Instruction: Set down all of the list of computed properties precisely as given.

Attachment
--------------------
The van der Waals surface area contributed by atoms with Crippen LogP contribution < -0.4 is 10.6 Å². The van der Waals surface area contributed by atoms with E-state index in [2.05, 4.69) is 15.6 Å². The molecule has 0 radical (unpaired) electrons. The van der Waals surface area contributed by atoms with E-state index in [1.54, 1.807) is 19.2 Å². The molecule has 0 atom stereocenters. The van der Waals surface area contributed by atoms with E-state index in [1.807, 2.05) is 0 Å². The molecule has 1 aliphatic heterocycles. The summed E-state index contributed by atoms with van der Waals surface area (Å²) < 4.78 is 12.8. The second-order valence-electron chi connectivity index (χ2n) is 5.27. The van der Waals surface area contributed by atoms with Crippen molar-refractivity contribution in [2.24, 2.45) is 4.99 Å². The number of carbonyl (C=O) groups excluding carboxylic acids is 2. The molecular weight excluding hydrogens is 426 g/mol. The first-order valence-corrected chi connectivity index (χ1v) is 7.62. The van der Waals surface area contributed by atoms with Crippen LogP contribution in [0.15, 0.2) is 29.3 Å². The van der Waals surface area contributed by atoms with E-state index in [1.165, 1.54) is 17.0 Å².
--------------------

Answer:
The van der Waals surface area contributed by atoms with Crippen LogP contribution < -0.4 is 10.6 Å². The van der Waals surface area contributed by atoms with E-state index in [2.05, 4.69) is 15.6 Å². The molecule has 0 radical (unpaired) electrons. The van der Waals surface area contributed by atoms with E-state index in [1.54, 1.807) is 19.2 Å². The molecule has 0 atom stereocenters. The van der Waals surface area contributed by atoms with E-state index in [1.807, 2.05) is 0 Å². The molecule has 1 aliphatic heterocycles. The summed E-state index contributed by atoms with van der Waals surface area (Å²) < 4.78 is 12.8. The second-order valence-electron chi connectivity index (χ2n) is 5.27. The van der Waals surface area contributed by atoms with Crippen molar-refractivity contribution in [2.24, 2.45) is 4.99 Å². The number of carbonyl (C=O) groups excluding carboxylic acids is 2. The molecular weight excluding hydrogens is 426 g/mol. The first-order valence-corrected chi connectivity index (χ1v) is 7.62. The van der Waals surface area contributed by atoms with Crippen LogP contribution in [0.15, 0.2) is 29.3 Å². The van der Waals surface area contributed by atoms with E-state index in [1.165, 1.54) is 17.0 Å².